23

This was taken and improved slightly from Question that has since been deleted

For those who can see deleted posts, it was taken from here: https://stackoverflow.com/questions/39793322/three-dimensional-lookup-no-concatenate-or-named-ranges-excel


I'm trying to do a three dimensional lookup without named ranges or concatenates. Simplified, my data is on the form:

    Column1 Column2 Column3
Scott           
P   1       2       3
M   4       5       6
N   7       8       9
George          
P   10      11      12
M   13      14      15
N   16      17      18

I now want to search for a specific Name and then for a specific letter within that names table, I then want to match this row number with a specific column.

I tried a simple INDEX/MATCH:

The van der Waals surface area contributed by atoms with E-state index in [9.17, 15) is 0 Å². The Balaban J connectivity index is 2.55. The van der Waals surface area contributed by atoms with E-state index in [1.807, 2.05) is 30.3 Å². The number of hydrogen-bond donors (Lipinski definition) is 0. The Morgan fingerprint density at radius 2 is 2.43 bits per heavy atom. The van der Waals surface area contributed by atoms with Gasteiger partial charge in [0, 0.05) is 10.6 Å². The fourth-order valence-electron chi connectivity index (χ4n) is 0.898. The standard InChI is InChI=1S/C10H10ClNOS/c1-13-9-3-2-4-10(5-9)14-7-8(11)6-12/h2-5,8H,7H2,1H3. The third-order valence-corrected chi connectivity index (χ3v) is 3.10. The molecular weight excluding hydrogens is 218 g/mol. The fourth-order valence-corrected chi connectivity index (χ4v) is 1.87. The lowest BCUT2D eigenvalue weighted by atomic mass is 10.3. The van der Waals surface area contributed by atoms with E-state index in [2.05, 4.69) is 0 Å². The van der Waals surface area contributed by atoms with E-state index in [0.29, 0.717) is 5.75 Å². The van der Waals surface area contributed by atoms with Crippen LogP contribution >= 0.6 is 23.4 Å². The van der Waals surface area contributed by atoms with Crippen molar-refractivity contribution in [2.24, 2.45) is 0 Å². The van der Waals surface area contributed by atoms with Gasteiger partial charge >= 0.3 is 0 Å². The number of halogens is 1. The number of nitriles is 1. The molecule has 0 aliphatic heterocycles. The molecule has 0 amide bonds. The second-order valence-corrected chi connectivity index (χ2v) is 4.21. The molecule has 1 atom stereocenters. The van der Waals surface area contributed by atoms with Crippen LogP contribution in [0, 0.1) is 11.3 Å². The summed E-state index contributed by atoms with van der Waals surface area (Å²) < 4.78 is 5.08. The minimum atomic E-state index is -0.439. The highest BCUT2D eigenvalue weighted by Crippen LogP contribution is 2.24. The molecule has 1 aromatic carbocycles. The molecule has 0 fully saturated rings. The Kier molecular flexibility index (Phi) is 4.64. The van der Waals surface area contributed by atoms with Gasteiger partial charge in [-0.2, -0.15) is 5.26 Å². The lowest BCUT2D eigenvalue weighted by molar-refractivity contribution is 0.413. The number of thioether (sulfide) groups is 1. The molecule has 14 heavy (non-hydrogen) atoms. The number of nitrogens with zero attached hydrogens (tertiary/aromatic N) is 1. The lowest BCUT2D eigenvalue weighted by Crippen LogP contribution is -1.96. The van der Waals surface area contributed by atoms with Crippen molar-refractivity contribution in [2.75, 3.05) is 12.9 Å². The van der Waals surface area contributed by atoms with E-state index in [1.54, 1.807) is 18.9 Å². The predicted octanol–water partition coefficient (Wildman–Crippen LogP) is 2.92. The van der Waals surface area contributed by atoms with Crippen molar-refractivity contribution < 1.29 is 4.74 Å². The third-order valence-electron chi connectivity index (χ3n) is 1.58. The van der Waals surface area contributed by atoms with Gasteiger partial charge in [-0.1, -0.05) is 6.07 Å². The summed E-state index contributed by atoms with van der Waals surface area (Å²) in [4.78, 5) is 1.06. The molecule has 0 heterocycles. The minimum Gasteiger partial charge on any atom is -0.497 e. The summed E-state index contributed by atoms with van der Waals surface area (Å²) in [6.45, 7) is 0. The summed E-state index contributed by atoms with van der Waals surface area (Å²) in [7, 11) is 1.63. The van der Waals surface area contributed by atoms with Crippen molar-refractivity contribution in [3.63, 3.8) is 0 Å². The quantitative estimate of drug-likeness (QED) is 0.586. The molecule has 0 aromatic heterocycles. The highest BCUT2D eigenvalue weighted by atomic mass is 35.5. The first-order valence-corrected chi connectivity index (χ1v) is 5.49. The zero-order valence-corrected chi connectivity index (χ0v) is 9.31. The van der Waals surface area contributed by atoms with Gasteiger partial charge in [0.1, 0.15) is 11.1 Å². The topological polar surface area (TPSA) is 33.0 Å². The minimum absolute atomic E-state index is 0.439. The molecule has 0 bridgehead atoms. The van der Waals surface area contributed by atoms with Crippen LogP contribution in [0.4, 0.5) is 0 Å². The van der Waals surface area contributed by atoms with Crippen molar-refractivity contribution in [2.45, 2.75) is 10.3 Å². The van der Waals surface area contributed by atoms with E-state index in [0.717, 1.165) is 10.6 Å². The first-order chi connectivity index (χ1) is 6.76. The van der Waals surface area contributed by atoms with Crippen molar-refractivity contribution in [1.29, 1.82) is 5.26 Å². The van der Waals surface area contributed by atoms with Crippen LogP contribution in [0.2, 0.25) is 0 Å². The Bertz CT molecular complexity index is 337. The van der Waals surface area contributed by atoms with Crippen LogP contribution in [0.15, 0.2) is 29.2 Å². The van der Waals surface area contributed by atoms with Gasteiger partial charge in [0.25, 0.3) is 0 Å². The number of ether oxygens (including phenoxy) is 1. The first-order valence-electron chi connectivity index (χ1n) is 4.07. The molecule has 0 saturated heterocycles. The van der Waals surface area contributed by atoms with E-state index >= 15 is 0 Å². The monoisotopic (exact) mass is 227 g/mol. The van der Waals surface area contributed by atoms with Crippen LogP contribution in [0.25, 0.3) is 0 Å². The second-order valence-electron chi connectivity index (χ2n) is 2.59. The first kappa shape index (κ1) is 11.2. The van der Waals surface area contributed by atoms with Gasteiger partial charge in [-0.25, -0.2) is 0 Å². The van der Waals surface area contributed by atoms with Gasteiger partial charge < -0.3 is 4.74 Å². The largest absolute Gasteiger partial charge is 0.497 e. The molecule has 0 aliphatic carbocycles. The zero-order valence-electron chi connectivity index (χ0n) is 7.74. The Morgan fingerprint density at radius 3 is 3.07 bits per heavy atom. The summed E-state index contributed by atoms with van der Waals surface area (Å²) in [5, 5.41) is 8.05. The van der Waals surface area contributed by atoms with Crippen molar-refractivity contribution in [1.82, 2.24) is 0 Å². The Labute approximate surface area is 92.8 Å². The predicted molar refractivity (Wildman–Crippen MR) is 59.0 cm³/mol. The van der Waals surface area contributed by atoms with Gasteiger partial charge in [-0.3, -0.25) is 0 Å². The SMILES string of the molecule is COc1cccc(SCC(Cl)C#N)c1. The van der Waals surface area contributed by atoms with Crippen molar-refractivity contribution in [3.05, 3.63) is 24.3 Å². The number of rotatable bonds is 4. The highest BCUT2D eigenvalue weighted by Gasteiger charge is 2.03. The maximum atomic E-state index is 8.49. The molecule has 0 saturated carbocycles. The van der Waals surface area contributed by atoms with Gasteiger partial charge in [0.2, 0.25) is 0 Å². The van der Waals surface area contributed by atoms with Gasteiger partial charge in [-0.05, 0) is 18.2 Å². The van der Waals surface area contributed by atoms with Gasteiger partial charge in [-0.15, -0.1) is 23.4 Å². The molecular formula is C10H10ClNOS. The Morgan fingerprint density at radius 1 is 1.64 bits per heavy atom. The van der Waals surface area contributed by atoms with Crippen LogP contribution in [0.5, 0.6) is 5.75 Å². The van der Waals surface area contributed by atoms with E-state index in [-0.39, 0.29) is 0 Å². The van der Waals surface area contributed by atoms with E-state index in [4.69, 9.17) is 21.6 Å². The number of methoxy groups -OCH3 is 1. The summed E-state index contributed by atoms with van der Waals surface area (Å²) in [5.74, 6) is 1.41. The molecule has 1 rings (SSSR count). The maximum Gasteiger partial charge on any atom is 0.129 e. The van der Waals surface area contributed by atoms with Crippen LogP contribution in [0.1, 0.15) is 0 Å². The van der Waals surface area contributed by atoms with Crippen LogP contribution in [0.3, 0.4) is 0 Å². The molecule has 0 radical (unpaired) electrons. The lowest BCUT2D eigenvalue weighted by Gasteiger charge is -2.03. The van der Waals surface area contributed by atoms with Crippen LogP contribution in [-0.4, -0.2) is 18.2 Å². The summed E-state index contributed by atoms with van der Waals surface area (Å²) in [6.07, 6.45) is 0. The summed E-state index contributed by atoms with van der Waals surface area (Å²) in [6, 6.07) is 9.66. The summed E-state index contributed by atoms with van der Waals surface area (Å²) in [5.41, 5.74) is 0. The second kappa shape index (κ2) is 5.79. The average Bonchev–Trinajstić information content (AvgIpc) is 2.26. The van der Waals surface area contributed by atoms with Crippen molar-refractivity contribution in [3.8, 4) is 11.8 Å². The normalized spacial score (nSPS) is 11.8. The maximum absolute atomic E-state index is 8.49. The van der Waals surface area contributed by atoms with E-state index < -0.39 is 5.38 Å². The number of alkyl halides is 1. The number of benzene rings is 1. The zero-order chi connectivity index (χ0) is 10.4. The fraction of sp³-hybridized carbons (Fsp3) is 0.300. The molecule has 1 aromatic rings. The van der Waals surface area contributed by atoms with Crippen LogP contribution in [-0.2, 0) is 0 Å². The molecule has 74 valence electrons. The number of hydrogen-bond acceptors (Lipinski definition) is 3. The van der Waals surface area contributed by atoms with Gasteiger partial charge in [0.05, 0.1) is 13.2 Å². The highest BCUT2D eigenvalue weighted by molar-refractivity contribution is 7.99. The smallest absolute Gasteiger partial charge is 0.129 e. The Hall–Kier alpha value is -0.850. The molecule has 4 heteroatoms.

=INDEX(A:D,MATCH("M",A:A,0),MATCH("Column1",1:1,0))

And that works for the fist name but not any others as it finds the first instance of M.

How do I modify it to look for a different name?


I have answered below, but want to see if someone has a better solution.

2
  • 1
    it depends on the data input possibilities. If P, M, N are not always the letters(maybe more etc). Also are blanks only appearing on the lines with names?
    – MacroMarc
    Oct 4, 2016 at 20:15
  • As you can see from the current answer those assumptions have been made. My answer assumes that it can be in any order. The only caveat to mine is the size of the data set which is 4. That would need to change to the largest dataset to minimize the false positives. I am looking if we can do it without any caveats. All the current answers have some sort of restriction. @MacroMarc Oct 4, 2016 at 20:24

11 Answers 11

15
+100

I used an IF() statement array formula to find what the P row number was after the George row... I also needed to use the MIN() function to get the first P row number after the name.

Beyond that, it's a simple INDEX() function.... that racked my brain for over an hour :).